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Fund Spy

Beware Easy Explanations for Mutual Fund Performance

Look beneath the surface to learn why a fund is lagging--or leading.

A few months ago, I discussed various ways that a quick glance at mutual fund portfolios can fool you. For example, a large sector weighting could mislead one into thinking that a fund manager had made a play on a whole area of the market, when in fact the "sector exposure" consisted of a decisive investment in a couple of companies the manager happened to feel strongly about. Country weightings can mislead in similar ways. And it's also important to take care when trying to use fund portfolios as guides for your own stock-picking efforts--for instance, just because a stock shows up at the top of the portfolio doesn't mean the manager loves it right now.

In this follow-up, I'll look at some other ways that reaching judgments based on a too-quick look at a portfolio can prove misleading. By being aware of these pitfalls you can avoid making investment decisions based on faulty assumptions.

As Company Y Goes, So Goes the Portfolio?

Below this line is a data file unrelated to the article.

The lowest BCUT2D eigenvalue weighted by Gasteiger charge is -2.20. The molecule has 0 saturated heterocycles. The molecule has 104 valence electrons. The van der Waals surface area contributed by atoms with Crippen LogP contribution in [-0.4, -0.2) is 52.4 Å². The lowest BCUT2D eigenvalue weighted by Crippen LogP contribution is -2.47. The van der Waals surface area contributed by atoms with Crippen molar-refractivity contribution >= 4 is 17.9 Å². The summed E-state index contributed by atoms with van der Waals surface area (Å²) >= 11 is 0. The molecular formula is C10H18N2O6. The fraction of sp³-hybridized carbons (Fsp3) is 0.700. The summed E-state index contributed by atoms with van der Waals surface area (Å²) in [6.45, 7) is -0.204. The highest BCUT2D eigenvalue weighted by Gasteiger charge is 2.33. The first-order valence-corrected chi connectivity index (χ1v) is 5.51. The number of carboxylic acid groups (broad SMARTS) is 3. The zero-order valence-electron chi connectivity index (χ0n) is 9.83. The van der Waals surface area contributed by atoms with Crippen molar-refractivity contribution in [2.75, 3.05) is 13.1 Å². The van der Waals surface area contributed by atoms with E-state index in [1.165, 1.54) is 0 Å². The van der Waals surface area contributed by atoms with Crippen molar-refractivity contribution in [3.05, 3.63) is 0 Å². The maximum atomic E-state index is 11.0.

Although we like the idea of giving talented managers the freedom to invest heavily in companies they feel most convinced about, we also recognize that such a tactic carries with it a definite risk. Namely, problems with just one or two holdings can have an outsized effect on the fund's performance--unlike the situation at most mutual funds.

That's common sense, but it also reflects the comments managers have made to us over the years. Often, when we ask why a fund's return has lagged in a certain period, a manager--with welcome candor--will concede that a top holding--which might take up "just" 3% or so of the fund's assets in some cases--ran into some problems the manager didn't foresee, and the resulting stock-price decline hit the fund's returns hard.